I’ve just been to see Avatar, the new James Cameron 3D science-fiction movie blockbuster, here in Sydney where I am on a short conference and family visit. It was an intriguing evening in the cinema, especially given what was happening out there in the ‘real world’: the sorry and disappointing non-agreement from the Copenhagen climate change talks was struggling to gain some kind of limited endorsement from the UN Assembly.
Technology aside (the 3D visuals are of course breathtaking and technically very impressive), much of Avatar is standard contemporary mass entertainment aimed at the usual youth demographic. The central message though is an anti-colonial one in which a ruthless corporation from Earth is attempting to subjugate and exploit a peaceful, harmonious planet (“Pandora”). Life on Pandora is centred around a religion of ecological awareness and intimate connection between humanoids (the Na’vi), animals and plants. The film’s hero, Jake Sully, is a former US marine who has inhabited the body (the ‘avatar’ of the title) of one of the athletic blue nine-foot high Na’vi. He switches sides and leads the defeat of the Earth’s helicopter gunships and other high technology at the head of a motley collection of tribal dragon-riders armed mostly with bows and arrows.
There are similarities between Cameron’s film and Ursula LeGuin’s 1972 novella, The Word for World Is Forest, a book I wrote about many years ago in a paper on anthropology and science fiction. Le Guin’s story featured little green men, not tall blue ones, and a less upbeat ending, but the central story was much the same, including the shamanic technology, and the ecofeminist vision of a planet whose plant life formed a single vast conscious organism. Le Guin’s people had to learn to kill, however; the Na’vi are already quite effective warriors, even if they prefer to avoid killing when possible.
Hayao Miyazaki’s anime film, Princess Mononoke (1997) makes another interesting comparison, with a similar plot (here set in the past) about early industrialism destroying a harmonious forest-centred society. Avatar has pretty obvious visual echoes of Miyazaki’s movie, especially in the fight scenes between soldiers and forest animals. Both Le Guin’s novella and Miyazaki’s movie are more morally complex than the James Cameron movie, but perhaps a more important difference is the size of the audience: James Cameron’s last movie was Titanic, and Avatar is clearly aiming at a repeat of that film’s massive success. Not that Princess Mononoke did badly; it was the highest-grossing movie in Japan before Titanic came along later the same year. If nothing else, a lot of people are seeing these films and encountering this particular ecological message.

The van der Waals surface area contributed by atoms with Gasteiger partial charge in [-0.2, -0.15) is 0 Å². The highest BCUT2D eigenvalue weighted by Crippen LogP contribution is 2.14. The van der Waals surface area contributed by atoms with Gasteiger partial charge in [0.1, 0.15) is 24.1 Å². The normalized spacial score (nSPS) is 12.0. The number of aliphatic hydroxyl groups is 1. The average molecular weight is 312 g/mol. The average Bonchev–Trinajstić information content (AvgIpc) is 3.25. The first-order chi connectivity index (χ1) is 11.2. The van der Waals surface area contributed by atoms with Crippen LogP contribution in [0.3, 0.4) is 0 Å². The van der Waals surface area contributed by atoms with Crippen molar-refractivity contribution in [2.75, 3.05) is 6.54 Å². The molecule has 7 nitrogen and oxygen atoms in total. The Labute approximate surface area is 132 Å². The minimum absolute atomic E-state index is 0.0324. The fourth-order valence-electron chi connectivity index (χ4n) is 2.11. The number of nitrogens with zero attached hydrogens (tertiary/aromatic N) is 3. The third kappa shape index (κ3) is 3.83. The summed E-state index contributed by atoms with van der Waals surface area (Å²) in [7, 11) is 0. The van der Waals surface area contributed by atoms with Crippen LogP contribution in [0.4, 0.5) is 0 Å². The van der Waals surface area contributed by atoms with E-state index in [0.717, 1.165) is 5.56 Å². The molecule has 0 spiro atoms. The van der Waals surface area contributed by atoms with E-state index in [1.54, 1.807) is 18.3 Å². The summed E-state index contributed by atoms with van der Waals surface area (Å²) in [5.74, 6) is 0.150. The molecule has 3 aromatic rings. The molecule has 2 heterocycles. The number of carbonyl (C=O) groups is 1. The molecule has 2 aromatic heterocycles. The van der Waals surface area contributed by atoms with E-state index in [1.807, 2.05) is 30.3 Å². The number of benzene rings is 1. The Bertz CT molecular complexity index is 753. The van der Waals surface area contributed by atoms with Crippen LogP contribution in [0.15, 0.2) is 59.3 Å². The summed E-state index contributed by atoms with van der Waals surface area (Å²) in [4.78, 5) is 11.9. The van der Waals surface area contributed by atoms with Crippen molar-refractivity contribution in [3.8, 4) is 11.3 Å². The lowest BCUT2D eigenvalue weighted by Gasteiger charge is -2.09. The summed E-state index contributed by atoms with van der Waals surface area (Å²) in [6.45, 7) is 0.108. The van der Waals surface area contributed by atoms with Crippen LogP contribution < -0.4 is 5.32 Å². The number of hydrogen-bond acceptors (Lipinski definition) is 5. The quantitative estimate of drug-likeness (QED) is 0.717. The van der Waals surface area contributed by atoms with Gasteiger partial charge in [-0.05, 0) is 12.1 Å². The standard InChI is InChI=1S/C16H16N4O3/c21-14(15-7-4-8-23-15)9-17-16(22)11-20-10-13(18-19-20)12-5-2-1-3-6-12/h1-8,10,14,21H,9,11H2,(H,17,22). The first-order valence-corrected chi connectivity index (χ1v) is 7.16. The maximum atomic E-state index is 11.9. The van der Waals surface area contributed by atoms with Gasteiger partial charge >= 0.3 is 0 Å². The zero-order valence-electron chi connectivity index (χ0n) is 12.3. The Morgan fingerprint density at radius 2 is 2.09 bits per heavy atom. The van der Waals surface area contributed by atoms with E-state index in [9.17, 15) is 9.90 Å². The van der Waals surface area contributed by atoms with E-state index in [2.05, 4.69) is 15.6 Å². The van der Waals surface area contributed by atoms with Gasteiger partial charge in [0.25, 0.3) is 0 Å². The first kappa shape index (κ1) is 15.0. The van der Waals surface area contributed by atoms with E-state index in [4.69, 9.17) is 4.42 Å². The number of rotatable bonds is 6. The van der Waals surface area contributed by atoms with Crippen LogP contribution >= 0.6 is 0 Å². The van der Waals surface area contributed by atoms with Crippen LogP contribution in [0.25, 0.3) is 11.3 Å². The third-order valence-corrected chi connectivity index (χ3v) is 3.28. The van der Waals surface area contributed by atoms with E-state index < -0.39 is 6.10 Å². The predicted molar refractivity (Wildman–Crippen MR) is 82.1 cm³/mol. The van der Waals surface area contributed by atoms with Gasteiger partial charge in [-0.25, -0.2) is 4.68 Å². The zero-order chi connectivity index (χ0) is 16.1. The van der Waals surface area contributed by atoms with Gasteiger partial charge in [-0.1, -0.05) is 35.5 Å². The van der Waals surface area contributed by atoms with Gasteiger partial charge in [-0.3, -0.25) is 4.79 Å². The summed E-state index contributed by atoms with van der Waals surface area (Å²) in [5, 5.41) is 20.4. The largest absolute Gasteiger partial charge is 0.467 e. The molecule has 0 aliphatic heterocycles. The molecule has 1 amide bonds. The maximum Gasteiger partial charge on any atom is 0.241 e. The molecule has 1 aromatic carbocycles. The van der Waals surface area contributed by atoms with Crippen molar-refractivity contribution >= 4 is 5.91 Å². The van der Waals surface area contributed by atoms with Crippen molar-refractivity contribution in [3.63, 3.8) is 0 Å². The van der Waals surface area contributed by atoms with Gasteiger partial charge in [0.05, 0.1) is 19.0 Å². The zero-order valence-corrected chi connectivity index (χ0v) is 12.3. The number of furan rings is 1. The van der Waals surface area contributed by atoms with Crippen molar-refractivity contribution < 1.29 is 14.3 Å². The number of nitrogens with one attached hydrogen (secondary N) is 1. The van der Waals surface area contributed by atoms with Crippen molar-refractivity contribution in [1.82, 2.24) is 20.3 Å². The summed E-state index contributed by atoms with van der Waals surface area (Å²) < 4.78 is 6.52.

There are plenty of other cinematic echoes in Cameron’s film. The Lothlorien scenes in Lord of the Rings come to mind; another magical forest people threatened by the military-industrial complex. The world of Star Wars with its general mise-en-scene of mystically-inclined warriors from a heavily forested planet fighting the good fight against the Evil Empire often feels close at hand.
For an anthropologist, Na’vi culture is on the thin side. Their major shamanic ritual involves a lot of swaying and chanting which looks as if it is modelled on Balinese kecak, a ritual dance form largely invented for tourists in the 1930’s. The difficult issue of the nature of the psychic bond between Na’vi and their environment is fudged by having them plug in physically to their horse and dragon mounts and to the tree which conveys messages from their ancestors. We are left with some ambiguity as to whether we are dealing with mystical participation or a biologically-evolved computer connection.
The avatar theme is another intriguing side of James Cameron’s new movie. There are plenty of echoes here of the use of avatars in computer games and other on-line contexts. I find this aspect of the film somewhat troubling. Jake Sully chooses at the end of the movie to remain an avatar rather than return to his ‘normal’ life. Since he’s paralyzed from the waist down in his human form, and his avatar has by this stage mated with the daughter of the tribal leader and become a planetary hero, that’s an understandable enough decision, but then being paralysed from the waist down could be a fair enough analogy for spending much of your life in virtual reality.
This side of Avatar also picks up on some of The Matrix‘s problematic appropriation of Asian philosophy. It’s one thing to assert that much of our experience of life is a largely illusory construction, another to imply that the underlying ‘reality’ is a straightforward Manichaean struggle between goodies and baddies. In the end, that is Avatar‘s message as well. Here some of Miyazaki’s moral subtlety might have made Avatar a more interesting film, and a more valuable educational experience for its younger viewers. For all the visually-stunning 3D colour visuals, Avatar‘s fundamental story is in black and white. As the unfolding events in Copenhagen have been demonstrating, reality is rarely that simple.